FM and few here have been playing with the Davies-Craig EWP electric pumps. It is worth note that a properly configured tstat based PWM table or control algorithm will run whatever coolant flow is required to meet target temps. That might not necessarily be max flow.
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Old 05-11-2015, 03:03 PM   #249
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Thermal transfer efficiency is increased with delta but those gains don't overcome the maximum thermal rejection of the system. You also need to consider that our medium is water just below boiling point. We don't want to purposely have 245 coolant at the head just so it will transfer faster when it hits the rad. I've never done any testing on flow rate vs rejection capacity. I do recall pulling a tstat or two over the years on someones else's car that was overheating as a band-aid to finish the day. I'm not an engineer so I can't comment on the contact time vs heat transfer of 20-30psi, 230 coolant through the head or through the rad. I'm going to guess that rate of flow vs BTU transfer is a bit of a bell curve. Slow rate way down and coolant is quickly maxed out to near boiling and the part being cooled gets too hot. Speed it up to fast and not enough heat is absorbed by the coolant, although the rate would be at it's highest possible due to the delta between the part and coolant. So somewhere in the middle is a flow rate which takes advantage of the greater temp delta where the transfer rate is highest while coolant is circulated fast enough to avoid over heating the part without flowing so fast that the coolant doesn't have enough time to absorb heat off the part.

FM and few here have been playing with the Davies-Craig EWP electric pumps. It is worth note that a properly configured tstat based PWM table or control algorithm will run whatever coolant flow is required to meet target temps. That might not necessarily be max flow.
More flow will always improve heat transfer, you are not going to pump coolant "too fast" and that result in less heat transfer.
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Old 05-11-2015, 03:16 PM   #250
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More flow will always improve heat transfer, you are not going to pump coolant "too fast" and that result in less heat transfer.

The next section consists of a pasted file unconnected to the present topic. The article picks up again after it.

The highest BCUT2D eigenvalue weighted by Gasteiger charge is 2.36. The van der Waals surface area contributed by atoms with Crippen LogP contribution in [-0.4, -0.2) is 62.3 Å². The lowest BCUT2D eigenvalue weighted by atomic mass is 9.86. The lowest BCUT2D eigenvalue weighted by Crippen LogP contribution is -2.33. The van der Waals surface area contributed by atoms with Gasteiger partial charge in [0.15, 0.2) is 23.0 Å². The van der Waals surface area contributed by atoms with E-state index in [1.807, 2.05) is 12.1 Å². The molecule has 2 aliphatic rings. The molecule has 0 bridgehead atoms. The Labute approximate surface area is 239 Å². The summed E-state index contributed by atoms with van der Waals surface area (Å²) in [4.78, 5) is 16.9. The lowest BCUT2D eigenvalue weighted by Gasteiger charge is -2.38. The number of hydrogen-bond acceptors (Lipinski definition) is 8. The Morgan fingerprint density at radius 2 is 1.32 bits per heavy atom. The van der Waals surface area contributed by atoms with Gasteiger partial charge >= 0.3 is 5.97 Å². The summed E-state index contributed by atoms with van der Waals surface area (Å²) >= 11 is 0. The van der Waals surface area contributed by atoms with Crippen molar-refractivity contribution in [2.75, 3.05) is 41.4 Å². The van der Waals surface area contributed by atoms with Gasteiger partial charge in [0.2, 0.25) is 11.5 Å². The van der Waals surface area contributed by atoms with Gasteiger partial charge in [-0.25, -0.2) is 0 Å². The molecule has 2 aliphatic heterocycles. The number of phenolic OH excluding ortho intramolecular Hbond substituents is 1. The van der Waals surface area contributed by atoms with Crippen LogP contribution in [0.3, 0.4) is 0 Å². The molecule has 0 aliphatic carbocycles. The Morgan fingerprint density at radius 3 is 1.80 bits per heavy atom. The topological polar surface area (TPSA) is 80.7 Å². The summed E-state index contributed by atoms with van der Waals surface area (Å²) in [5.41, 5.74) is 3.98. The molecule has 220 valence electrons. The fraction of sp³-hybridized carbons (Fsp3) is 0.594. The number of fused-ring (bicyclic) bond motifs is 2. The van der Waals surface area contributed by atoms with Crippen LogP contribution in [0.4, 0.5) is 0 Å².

To an extent. Flow type and Reynolds number have a play in this too. Flow too fast and heat transfer falls off IIRC. Been a while since I took heat transfer classes though.
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Old 05-11-2015, 03:31 PM   #251
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More flow will always improve heat transfer, you are not going to pump coolant "too fast" and that result in less heat transfer.
No it will not. Flow too fast and you reduce the time for transfer to take place. There most definitely is a point of diminishing returns WRT flow rate. I'll agree that ensuring your system is capable of high flow rate is important and that proper functioning is reliant on it. What I would like to see, is some data on total BTU rejection vs flow rate. Maybe Keith or Jeremy can chime in as I think they have some data on this.
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Old 05-11-2015, 03:36 PM   #252
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No it will not. Flow too fast and you reduce the time for transfer to take place. There most definitely is a point of diminishing returns WRT flow rate. I'll agree that ensuring your system is capable of high flow rate is important and that proper functioning is reliant on it. What I would like to see, is some data on total BTU rejection vs flow rate. Maybe Keith or Jeremy can chime in as I think they have some data on this.
Reduce the time for heat transfer to take place?

The math is simple, it's m *Cp*detlaT. is how much heat transfer takes place.

Improving m linearly improves heat transfer with contstant Cp and detal T. In reality if you double the m the detla T will go down some, but it won't be cut in half, and you'll get more heat transfer.

I agree you should test this and see what happens. Here's an easy test, go remove the thermostat (maximize m dot) and see what temps do. They will go down, not up.
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Old 05-11-2015, 03:38 PM   #253
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That's cool. Luckily nobody in this thread ever said that a thermostat makes your cooling system cool more efficiently.
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Old 05-11-2015, 03:40 PM   #254
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Reduce the time for heat transfer to take place?

The math is simple, it's m *Cp*detlaT. is how much heat transfer takes place.

Improving m linearly improves heat transfer with contstant Cp and detal T. In reality if you double the m the detla T will go down some, but it won't be cut in half, and you'll get more heat transfer.

I agree you should test this and see what happens. Here's an easy test, go remove the thermostat (maximize m dot) and see what temps do. They will go down, not up.
Obviously. What if we lets say, quadruple flow voume through the system including the rad. Would total heat rejection stay the same, decrease or increase over the OEM water pump based config?
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Old 05-11-2015, 03:44 PM   #255
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Obviously. What if we lets say, quadruple flow voume through the system including the rad. Would total heat rejection stay the same, decrease or increase over the OEM water pump based config?
Now it's obvious. FWIW I've tested this on my car, thermostat vs no thermostat and it overcooled without a thermostat, even under loads that would typically result int the engine running 200+, it wouldn't go over 180 without a thermostat.

If you quadruple the flow through the engine/radiator, total heat rejection would go up. The higher flow rate results in the average tube temperature of the radiator to go up, and thus the delta-T between the tubes/fins and the air goes up, and heat transfer goes up.